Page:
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Backlash in Policy Attitudes After the Election of Extreme Political Parties

Author

Listed:
  • Magnus Carlsson
  • Gordon B. Dahl
  • Dan-Olof Rooth

Abstract

Far-right and far-left parties by definition occupy the fringes of politics, with policy proposals outside the mainstream. This paper asks how public attitudes about such policies respond once an extreme party increases their political representation at the local level. We study attitudes towards the signature policies of two parties in Sweden, one from the far right and one from the far left, using panel data from 290 municipal election districts. To identify causal effects, we compare otherwise similar elections where a party either barely wins or loses an additional seat. We estimate that a one seat increase for the far-right, anti-immigration party decreases negative attitudes towards immigration by 1.8 or 4.1 percentage points (depending on which national survey we use). Likewise, when a far-left, anti-capitalist party politician gets elected, opposition to a six hour workday rises by 2.5 percentage points. These changes are contrary to the two parties’ policy positions. Exploring possible mechanisms, we find evidence for higher politician turnover and a rise in negative newspaper coverage for the anti-immigration party. These findings demonstrate that political representation can cause an attitudinal backlash as fringe parties and their ideas are placed under closer scrutiny.

Suggested Citation

  • Magnus Carlsson & Gordon B. Dahl & Dan-Olof Rooth, 2015. "Backlash in Policy Attitudes After the Election of Extreme Political Parties," NBER Working Papers 21062, National Bureau of Economic Research, Inc.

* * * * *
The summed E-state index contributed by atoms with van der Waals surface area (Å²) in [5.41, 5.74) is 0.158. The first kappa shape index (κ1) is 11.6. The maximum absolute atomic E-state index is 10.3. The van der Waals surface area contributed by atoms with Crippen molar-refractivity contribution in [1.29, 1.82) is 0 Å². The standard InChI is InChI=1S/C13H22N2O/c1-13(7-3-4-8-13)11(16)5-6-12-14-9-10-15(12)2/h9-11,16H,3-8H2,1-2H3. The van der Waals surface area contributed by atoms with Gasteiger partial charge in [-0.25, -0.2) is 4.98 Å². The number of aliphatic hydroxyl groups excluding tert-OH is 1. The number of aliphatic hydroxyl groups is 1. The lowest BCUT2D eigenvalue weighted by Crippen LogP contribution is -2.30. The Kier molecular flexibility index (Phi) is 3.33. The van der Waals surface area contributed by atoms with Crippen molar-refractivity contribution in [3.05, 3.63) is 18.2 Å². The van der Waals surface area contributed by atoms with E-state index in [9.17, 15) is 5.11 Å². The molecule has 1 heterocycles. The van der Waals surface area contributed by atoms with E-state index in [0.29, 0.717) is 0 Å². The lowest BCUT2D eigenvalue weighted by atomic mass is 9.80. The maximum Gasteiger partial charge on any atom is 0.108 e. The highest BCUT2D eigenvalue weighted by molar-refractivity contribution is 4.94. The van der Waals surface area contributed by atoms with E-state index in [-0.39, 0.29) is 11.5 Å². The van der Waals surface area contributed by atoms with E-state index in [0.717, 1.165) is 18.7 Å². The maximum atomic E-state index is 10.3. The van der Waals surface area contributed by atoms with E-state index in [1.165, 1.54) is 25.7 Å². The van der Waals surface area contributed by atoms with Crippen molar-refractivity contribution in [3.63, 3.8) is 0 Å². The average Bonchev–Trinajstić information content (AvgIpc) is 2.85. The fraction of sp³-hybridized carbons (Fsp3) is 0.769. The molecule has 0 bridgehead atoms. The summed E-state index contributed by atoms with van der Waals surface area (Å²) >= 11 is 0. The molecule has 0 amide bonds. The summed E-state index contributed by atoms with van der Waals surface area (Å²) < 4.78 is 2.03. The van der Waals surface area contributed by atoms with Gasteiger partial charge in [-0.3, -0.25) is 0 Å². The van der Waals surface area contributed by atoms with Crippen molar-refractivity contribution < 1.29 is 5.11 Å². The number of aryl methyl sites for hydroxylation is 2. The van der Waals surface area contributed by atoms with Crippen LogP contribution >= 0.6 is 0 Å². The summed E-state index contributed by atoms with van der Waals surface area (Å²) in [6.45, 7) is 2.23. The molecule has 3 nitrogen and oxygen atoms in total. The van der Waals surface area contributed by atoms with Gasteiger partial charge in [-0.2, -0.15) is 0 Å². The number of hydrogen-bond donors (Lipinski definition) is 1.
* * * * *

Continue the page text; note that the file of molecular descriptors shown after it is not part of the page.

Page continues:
• Handle: RePEc:nbr:nberwo:21062
    Note: LS PE POL
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    Cited by:

    1. Freddi, Eleonora, 2017. "Do People Avoid Morally Relevant Information? Evidence from the Refugee Crisis," Other publications TiSEM ee7c017f-1996-47d3-9d73-2, Tilburg University, School of Economics and Management.
    2. Chen, Daniel L. & Levonyan, Vardges & Yeh, Susan, 2016. "Policies Affect Preferences: Evidence from Random Variation in Abortion Jurisprudence," IAST Working Papers 16-58, Institute for Advanced Study in Toulouse (IAST).
    3. Yann Algan & Quoc-Anh Do & Nicolò Dalvit & Alexis Le Chapelain & Yves Zenou, 2015. "How Social Networks Shape Our Beliefs: A Natural Experiment among Future French Politicians," Sciences Po publications info:hdl:2441/78vacv4udu9, Sciences Po.
    4. Carlsson, Magnus & Fumarco, Luca & Rooth, Dan-Olof, 2018. "Does Labor Market Tightness Affect Ethnic Discrimination in Hiring?," IZA Discussion Papers 11285, Institute of Labor Economics (IZA).

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    More about this item

    JEL classification:

    • D72 - Microeconomics - - Analysis of Collective Decision-Making - - - Political Processes: Rent-seeking, Lobbying, Elections, Legislatures, and Voting Behavior
    • D8 - Microeconomics - - Information, Knowledge, and Uncertainty
    • L82 - Industrial Organization - - Industry Studies: Services - - - Entertainment; Media

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